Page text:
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Period cookies. Recipes.

NOTE: See also the files: desserts-msg, candy-msg, gingerbread-msg, sugar-msg, chocolate-msg, Sugarplums-art, sotelties-msg, 14C-Sweets-art, Digby-Cakes-art, Digby-Cakes-msg, lebkuchen-msg.



This file is a collection of various messages having a common theme that I have collected from my reading of the various computer networks. Some messages date back to 1989, some may be as recent as yesterday.

This file is part of a collection of files called Stefan's Florilegium. These files are available on the Internet at:

I have done a limited amount of editing. Messages having to do with separate topics were sometimes split into different files and sometimes extraneous information was removed. For instance, the message IDs were removed to save space and remove clutter.

The comments made in these messages are not necessarily my viewpoints. I make no claims as to the accuracy of the information given by the individual authors.

Please respect the time and efforts of those who have written these messages. The copyright status of these messages is unclear at this time. If information is published from these messages, please give credit to the originator(s).

Thank you,

Mark S. Harris AKA: THLord Stefan li Rous

Stefan at


From: David Schroeder


Subject: Re: Welsh cookie recipe

Date: Tue, 10 Aug 1993 22:02:00 -0400

Organization: Doctoral student, Industrial Administration, Carnegie Mellon, Pittsburgh, PA

Greetings, friends!

A number of people have asked for the recipe for Welsh cookies.

What follows is my grandmother's version. Except for the baking

soda (which isn't even really necessary) they're very much like

Digbie's Fine Cakes. Digbie's cakes were baked, but the Welsh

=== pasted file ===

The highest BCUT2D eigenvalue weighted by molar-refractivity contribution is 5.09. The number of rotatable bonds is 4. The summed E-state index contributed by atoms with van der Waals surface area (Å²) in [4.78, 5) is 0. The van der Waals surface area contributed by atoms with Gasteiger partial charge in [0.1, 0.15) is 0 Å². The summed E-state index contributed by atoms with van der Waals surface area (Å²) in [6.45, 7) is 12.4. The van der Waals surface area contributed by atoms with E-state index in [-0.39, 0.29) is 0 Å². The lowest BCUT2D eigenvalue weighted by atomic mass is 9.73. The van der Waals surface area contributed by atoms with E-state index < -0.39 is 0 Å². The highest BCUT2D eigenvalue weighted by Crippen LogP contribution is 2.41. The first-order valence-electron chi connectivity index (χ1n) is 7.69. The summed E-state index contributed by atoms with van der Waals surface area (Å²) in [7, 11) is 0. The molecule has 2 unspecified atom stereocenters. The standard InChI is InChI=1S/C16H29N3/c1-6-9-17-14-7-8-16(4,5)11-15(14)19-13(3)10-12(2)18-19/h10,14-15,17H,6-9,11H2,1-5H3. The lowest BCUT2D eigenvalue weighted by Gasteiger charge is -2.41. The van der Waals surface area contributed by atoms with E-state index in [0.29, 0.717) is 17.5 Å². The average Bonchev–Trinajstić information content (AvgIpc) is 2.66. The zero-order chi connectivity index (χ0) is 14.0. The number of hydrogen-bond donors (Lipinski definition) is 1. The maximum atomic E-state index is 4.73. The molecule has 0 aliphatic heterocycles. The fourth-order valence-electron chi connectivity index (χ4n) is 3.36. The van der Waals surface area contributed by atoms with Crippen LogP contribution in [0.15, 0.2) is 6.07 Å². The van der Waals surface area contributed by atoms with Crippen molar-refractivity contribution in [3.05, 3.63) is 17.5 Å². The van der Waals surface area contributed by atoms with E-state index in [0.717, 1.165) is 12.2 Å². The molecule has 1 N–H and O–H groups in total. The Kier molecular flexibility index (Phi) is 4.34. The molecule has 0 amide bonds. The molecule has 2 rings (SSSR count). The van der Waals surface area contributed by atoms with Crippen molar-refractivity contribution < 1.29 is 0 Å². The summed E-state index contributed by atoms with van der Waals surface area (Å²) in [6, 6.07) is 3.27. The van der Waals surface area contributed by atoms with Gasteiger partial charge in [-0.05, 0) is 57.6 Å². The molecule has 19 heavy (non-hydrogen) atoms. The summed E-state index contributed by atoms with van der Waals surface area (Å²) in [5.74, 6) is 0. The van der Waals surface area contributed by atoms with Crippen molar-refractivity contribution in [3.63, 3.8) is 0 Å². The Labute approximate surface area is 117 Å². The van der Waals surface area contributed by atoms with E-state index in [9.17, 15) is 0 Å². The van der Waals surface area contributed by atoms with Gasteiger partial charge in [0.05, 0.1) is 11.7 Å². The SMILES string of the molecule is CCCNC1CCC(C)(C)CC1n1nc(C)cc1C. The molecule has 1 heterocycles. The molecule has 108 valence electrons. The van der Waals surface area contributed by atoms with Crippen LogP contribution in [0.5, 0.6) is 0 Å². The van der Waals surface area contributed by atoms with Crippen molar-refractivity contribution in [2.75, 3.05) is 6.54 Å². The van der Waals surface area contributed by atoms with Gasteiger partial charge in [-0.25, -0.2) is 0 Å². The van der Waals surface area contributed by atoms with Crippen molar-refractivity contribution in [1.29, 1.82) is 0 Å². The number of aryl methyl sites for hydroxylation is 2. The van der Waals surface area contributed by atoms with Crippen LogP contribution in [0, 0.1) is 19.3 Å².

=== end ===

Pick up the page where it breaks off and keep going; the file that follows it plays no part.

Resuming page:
tended to cook _lots_ of things on soapstone griddles, so

preparing the same recipe on the griddle rather than in

the oven seems like a reasonable adaptation.

The cookies are amazingly useful -- they're good for breakfast,

lunch, dessert after dinner, and midnight snacks. They also

tend to help "keep a body regular" given all the rush of Pennsic.

I made my quadruple batch in a deep rectangular 18 quart transparent

Rubbermaid plastic storage bin that I bought at KMart for three bucks.

It took about four hours to cook up 300-plus cookies. A double batch

is more practical for first-timers. Be generous with the flour when

it's time to roll out the dough. Chilling it helps a bit, too.

I tend to have a heavy hand with the nutmeg and use half butter/half

margarine. Single batches aren't worth it. You'll eat them all on

the _way_ to Pennsic, if they last even _that_ long. Enjoy!


5 cups of flour

1-3/4 cups sugar

1-1/2 tsp. nutmeg

3 tsp. baking powder

1 tsp. salt

1 cup softened margarine or butter

3 beaten eggs

*1/2 cup milk (add to eggs to make 1 cup)

16 oz. dried currants

Preheat your electric skillet or griddle to 350* and lightly grease

non-teflon surfaces with shortening. Sift the dry ingredients on

the left, above, into a large mixing bowl. Work softened margarine

or butter into the dry ingredients with your fingers or a pastry

blender until well distributed. Beat the eggs and add enough milk

to the egg mixture to make 1-cup. Pour the liquid into a well in

the dry ingredients and stir until blended. Fold in the dried

currants and mix thoroughly. If the batter is too sticky you

may need to add extra flour at this point. (It should feel

almost like pie crust.)

Roll out a portion of the dough until it's about a 1/4" thick

on a lightly floured surface and cut out circular cookies with

a cookie cutter or water glass. Lift cookies from the surface

with a pancake turner and fry them on the griddle until they

are light brown on both sides. Put finished cookies on

a rack until cool.

Makes between six and seven dozen cookies

and takes just over an hour.

These cookies are very similar to the period recipe for

Digbie's Fine Cakes. Except for the baking powder as a

leavening agent all the ingredients would have been easily

available in England and Wales in the 16th century. A period

substitute such as beer could be used instead of baking powder,

or the ingredient could be left out entirely without changing

the taste of the cookies.

Happy eating! -- Bertram

From: Melissa Hicks

Date: Sat, 21 Jun 1997 14:04:06 +1000

Subject: SC -Riley, responding to and recipes (long)

Elaina wrote:

do the cookies use baking powder or baking soda? if so, they are right

out! if they use only leavening from highly beaten eggs, like an

Elizabethan 'biscuit bread' then they may be okay. another alternative

might be Digby's "Excellent Small Cakes" - although they are 17th century.

I can post the recipe if you would like it.

Yes, I would like to see Dgby's recipe (if you don't mind or you haven't